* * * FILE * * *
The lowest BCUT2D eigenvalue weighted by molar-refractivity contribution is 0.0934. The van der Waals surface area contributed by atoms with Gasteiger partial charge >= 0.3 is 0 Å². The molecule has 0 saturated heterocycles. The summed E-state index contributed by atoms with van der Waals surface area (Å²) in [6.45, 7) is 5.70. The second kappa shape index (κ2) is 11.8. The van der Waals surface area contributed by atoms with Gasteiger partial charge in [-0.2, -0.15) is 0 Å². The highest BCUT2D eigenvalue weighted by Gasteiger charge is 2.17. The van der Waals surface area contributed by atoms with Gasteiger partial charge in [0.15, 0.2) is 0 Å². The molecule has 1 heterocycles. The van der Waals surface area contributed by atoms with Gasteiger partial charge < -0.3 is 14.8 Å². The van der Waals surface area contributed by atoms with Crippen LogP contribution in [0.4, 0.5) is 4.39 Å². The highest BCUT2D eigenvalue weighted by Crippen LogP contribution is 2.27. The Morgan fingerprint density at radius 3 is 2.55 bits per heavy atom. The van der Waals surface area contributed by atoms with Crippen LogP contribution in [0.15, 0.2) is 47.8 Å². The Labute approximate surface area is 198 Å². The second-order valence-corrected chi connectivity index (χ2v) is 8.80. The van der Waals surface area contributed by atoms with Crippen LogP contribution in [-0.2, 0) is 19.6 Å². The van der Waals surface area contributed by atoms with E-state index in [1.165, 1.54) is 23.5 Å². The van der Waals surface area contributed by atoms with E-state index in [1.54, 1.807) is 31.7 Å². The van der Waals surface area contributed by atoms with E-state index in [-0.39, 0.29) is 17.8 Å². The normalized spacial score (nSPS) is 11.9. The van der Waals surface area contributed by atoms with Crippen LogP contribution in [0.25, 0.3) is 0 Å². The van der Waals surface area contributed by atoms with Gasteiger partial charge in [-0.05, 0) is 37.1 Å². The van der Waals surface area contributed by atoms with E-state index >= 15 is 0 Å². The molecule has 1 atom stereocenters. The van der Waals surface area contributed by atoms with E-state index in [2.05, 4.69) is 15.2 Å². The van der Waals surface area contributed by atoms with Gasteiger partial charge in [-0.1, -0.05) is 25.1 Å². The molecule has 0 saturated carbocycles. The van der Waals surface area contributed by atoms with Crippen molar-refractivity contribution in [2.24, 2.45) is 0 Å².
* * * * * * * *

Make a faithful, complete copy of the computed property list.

The lowest BCUT2D eigenvalue weighted by molar-refractivity contribution is 0.0934. The van der Waals surface area contributed by atoms with Gasteiger partial charge >= 0.3 is 0 Å². The molecule has 0 saturated heterocycles. The summed E-state index contributed by atoms with van der Waals surface area (Å²) in [6.45, 7) is 5.70. The second kappa shape index (κ2) is 11.8. The van der Waals surface area contributed by atoms with Gasteiger partial charge in [-0.2, -0.15) is 0 Å². The highest BCUT2D eigenvalue weighted by Gasteiger charge is 2.17. The van der Waals surface area contributed by atoms with Gasteiger partial charge in [0.15, 0.2) is 0 Å². The molecule has 1 heterocycles. The van der Waals surface area contributed by atoms with Gasteiger partial charge < -0.3 is 14.8 Å². The van der Waals surface area contributed by atoms with Crippen LogP contribution in [0.4, 0.5) is 4.39 Å². The highest BCUT2D eigenvalue weighted by Crippen LogP contribution is 2.27. The Morgan fingerprint density at radius 3 is 2.55 bits per heavy atom. The van der Waals surface area contributed by atoms with Crippen LogP contribution in [0.15, 0.2) is 47.8 Å². The Labute approximate surface area is 198 Å². The second-order valence-corrected chi connectivity index (χ2v) is 8.80. The van der Waals surface area contributed by atoms with Crippen LogP contribution in [-0.2, 0) is 19.6 Å². The van der Waals surface area contributed by atoms with E-state index in [1.165, 1.54) is 23.5 Å². The van der Waals surface area contributed by atoms with E-state index in [1.54, 1.807) is 31.7 Å². The van der Waals surface area contributed by atoms with E-state index in [-0.39, 0.29) is 17.8 Å². The normalized spacial score (nSPS) is 11.9. The van der Waals surface area contributed by atoms with Crippen LogP contribution in [0.25, 0.3) is 0 Å². The van der Waals surface area contributed by atoms with Gasteiger partial charge in [-0.05, 0) is 37.1 Å². The van der Waals surface area contributed by atoms with E-state index >= 15 is 0 Å². The molecule has 1 atom stereocenters. The van der Waals surface area contributed by atoms with E-state index in [2.05, 4.69) is 15.2 Å². The van der Waals surface area contributed by atoms with Gasteiger partial charge in [-0.1, -0.05) is 25.1 Å². The molecule has 0 saturated carbocycles. The van der Waals surface area contributed by atoms with Crippen molar-refractivity contribution in [2.24, 2.45) is 0 Å².